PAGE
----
Document summaries for the week of April 22, 2019


Construction business owner entitled to deductions from lawsuit settlement

The Tax Court held that a taxpayer in the custom homebuilding and construction business was entitled to deduct a portion of settlement payments made to customers who sued over faulty home construction. The court concluded that the origin of the lawsuit’s claims was the work performed by an S corporation and a C corporation, both of which were majority owned by the taxpayer. The taxpayer was entitled to a pro rata portion of the S corporation’s deduction of half of the settlement payments and a deduction for an unreimbursed employee business expense paid on behalf of the C corporation. Ferguson, T.C. Memo. 2019-40 (4/23/19).

Tribal members liable for taxes on casino distributions, but escape penalties

The Tax Court held that a married couple, who were members of the Miccosukee Tribe of Indians of Florida, were required to include in income distributions they received from a casino operated on tribal land and owned communally by all members. However, the court concluded that the couple were not liable for the assessed penalties because the IRS did not obtain written supervisory approval before the first formal communication of the initial determination to assess penalties and did not meet its burden of production under Sec. 7491(c). Clay, 152 T.C. No. 13 (4/24/19).

Couple entitled to a casualty loss deduction for personal items destroyed by EF5 tornado

The Tax Court held that a couple (1) failed to report gross receipts from the husband’s masonry business on Schedule C, Profit or Loss From Business; (2) were entitled to deductions for contract labor expenses and adjustments for cost of goods sold for the masonry business; (3) did not have to increase the amount of guaranteed payments the husband received from a partnership by business expense reimbursements he received but did have to increase guaranteed payments for a loan from the partnership that was never repaid; (4) and were not entitled to a car and truck expense deduction for mileage driven for partnership-related business. Finally, the court concluded that, with respect to damage sustained by an EF5 tornado, the couple could not deduct damage to real property because they could not prove their adjusted basis in that property, but they could take a casualty loss deduction for personal items destroyed by the tornado the value of which was not fully reimbursed by insurance. Bolles, T.C. Memo. 2019-42 (4/25/19).

Couple’s Social Security benefits make them ineligible for premium tax credit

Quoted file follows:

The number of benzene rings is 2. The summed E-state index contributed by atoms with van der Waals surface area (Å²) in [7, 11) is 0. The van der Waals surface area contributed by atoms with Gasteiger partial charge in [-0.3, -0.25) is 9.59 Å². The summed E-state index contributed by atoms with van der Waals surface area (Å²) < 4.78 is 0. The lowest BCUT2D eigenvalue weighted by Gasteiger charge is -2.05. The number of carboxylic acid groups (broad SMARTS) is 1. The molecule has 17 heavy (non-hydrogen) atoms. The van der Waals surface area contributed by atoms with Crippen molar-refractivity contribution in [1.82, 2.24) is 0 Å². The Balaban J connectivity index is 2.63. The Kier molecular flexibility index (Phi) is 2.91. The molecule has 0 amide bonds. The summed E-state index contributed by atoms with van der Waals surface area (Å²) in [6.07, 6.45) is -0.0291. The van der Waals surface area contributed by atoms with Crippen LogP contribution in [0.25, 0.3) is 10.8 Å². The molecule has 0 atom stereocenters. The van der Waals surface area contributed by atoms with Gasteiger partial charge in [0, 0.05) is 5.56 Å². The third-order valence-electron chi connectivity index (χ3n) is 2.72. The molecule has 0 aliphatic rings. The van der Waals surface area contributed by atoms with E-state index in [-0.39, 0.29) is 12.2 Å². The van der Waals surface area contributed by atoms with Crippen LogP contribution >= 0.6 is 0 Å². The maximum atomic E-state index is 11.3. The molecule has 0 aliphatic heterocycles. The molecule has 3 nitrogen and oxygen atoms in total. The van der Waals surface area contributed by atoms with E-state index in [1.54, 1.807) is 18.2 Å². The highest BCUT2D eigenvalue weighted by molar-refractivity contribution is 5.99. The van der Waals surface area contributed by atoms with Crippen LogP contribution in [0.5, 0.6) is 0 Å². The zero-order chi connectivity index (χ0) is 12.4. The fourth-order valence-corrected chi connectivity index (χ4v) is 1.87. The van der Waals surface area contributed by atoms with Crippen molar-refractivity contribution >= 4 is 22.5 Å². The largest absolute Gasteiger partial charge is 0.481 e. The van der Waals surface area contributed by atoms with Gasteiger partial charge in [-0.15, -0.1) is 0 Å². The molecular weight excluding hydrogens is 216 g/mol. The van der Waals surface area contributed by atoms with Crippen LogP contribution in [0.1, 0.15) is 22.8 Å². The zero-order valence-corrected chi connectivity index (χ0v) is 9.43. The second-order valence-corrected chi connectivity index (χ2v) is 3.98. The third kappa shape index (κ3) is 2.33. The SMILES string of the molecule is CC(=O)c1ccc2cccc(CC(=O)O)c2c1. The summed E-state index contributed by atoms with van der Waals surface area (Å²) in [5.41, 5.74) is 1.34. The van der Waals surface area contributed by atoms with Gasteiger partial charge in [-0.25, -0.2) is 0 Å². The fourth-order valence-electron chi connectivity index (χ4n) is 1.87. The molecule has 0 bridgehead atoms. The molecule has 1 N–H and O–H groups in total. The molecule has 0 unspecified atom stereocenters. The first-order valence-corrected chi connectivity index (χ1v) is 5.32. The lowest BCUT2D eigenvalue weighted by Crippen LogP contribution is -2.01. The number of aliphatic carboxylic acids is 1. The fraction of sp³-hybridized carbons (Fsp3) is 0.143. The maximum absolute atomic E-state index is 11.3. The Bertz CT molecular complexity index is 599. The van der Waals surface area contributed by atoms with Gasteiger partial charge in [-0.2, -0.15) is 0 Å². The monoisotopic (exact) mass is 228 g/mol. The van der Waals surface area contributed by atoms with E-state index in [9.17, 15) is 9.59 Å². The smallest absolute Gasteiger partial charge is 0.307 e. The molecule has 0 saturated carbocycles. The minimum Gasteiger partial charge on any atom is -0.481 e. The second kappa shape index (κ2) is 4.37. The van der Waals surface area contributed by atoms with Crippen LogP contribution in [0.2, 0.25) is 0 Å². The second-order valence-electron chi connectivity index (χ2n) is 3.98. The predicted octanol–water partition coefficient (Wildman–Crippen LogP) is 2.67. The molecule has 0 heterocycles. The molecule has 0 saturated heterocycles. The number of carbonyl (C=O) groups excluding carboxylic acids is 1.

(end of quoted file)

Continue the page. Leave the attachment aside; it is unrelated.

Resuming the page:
The Tax Court held that a couple were not entitled to a premium tax credit because their modified adjusted gross income (MAGI) exceeded 400% of the amount equal to the federal poverty line for the year at issue. In calculating the couple’s MAGI, the court included Social Security benefits the couple received during the tax year and rejected the couple’s argument that MAGI does not include Social Security benefits received during the tax year that are attributable to prior years by reason of a Sec. 86(e) election. Monroe, T.C. Memo. 2019-41 (4/24/19).



IRS may treat a partnership as an aggregate of its partners in order to carry out purposes of Sec. 367(d)

In response to a question involving transfers of intangible property by a U.S. person to a foreign corporation in a Sec. 351 or Sec. 361 exchange, the Office of Chief Counsel advised that the IRS may assert its authority under Regs. Sec. 1.701-2(e) to treat a partnership as an aggregate of its partners in order to carry out the purposes of Sec. 367(d). Furthermore, the Chief Counsel’s Office said, the limitation in Regs. Sec. 1.701-2(e)(2) does not apply. CCA 201917007 (4/26/19).



IRS invites comments on 2019–2020 Priority Guidance Plan

Treasury and the IRS issued a notice inviting public comment on recommendations for items that should be included on the 2019–2020 Priority Guidance Plan. The 2019–2020 Priority Guidance Plan will identify guidance projects that Treasury and the IRS intend to actively work on as priorities during the period from July 1, 2019, through June 30, 2020. Notice 2019-30 (4/24/19).

Tax Insider Articles


Business meal deductions after the TCJA

This article discusses the history of the deduction of business meal expenses and the new rules under the TCJA and the regulations and provides a framework for documenting and substantiating the deduction.


Quirks spurred by COVID-19 tax relief

This article discusses some procedural and administrative quirks that have emerged with the new tax legislative, regulatory, and procedural guidance related to COVID-19.